News from Pakistan is seldom bright. Natural disasters, war, border tensions prevail on economic growth, infrastructure construction, poverty alleviation. Even the recent death of Osama bin Laden brings back memories of a devastating past. With this lingering record, the Pakistan Atomic Energy Commission, just preventing fears from the international community, released a statement aimed at tranquilizing its neighboring countries: no radiation from the 2 nuclear sites of the country.
The alarm came in the wake of the Japanese tsunami, which made the Fukushima plant a possible source of international contamination. Pakistan is an earthquake-prone area, with heavy death toll in the past. Doubts are cast about the quality and the control of the Pakistani facilities, since the equipment of its nuclear program are considered unchecked.
The statement is a new of its kind. Usually, governments assure that their nuclear ambitions are peaceful. The so-called dual use (both civil and military) is excluded and the energy is solely intended to cater to population needs. Houses and factories, not bomb and arsenals. Now the concern is different. Radiations are unstoppable; they really are the first globalized weapon of mass destruction.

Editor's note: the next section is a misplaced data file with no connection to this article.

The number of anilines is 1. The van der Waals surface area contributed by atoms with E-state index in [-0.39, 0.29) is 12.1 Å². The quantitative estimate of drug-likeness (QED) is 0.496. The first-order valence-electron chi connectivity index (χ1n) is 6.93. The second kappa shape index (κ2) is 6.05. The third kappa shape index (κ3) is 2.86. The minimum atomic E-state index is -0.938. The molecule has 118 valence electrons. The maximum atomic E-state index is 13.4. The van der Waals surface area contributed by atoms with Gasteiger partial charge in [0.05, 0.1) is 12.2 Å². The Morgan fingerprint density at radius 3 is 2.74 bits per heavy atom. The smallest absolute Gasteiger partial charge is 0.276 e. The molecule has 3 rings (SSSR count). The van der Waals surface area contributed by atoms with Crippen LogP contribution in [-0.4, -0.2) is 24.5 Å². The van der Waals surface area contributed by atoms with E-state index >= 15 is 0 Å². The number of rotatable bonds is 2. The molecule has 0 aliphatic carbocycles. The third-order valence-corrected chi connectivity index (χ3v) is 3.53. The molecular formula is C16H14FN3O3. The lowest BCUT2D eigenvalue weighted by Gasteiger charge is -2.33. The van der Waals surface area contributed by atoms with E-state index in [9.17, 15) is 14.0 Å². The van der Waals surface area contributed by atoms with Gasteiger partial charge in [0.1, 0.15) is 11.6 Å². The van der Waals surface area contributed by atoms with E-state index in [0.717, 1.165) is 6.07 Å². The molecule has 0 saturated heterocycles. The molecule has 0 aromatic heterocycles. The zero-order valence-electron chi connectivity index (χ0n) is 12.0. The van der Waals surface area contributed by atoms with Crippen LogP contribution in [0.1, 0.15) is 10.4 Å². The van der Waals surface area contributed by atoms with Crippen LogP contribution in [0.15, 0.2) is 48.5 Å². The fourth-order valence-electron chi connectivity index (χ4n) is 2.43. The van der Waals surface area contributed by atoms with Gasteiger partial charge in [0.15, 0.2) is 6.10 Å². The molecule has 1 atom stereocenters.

Still, the conflict between the Pakistan’s necessities and the international distrust is obvious. The country wants to differentiate its energy mix, based for ⅔ on fossil fuel. The remaining is generated by hydroelectric and nuclear power, the latter being a mere 2.4% of the total. Two additional plants are under construction. They will represent a tool against the drought (which affects the harvests), the soil erosion and the rising cost of oil.
Since the beginning of the nuclear program, back in 1966, the help of France and Canada has diminished, and now China is the main supplier of technology and components. The political repercussions are fully visible, since Pakistan is located in a very sensitive area.
In 2008, India and USA signed a controversial nuclear treaty, officially for civilian uses only. Islamabad considered the accord as an alteration of a fragile balance of power; the answer was the acceleration of its nuclear programs. But scarcity and opacity of information shed a murky light on the future. Simultaneously, the country desperately needs stability to take off. The industry wants cheap energy, not the frequent and unpredictable blackouts.
Business requires structural reforms to climb on the bandwagon of the new Asia prosperity. A country with great potential should not fear the future, but compete with it.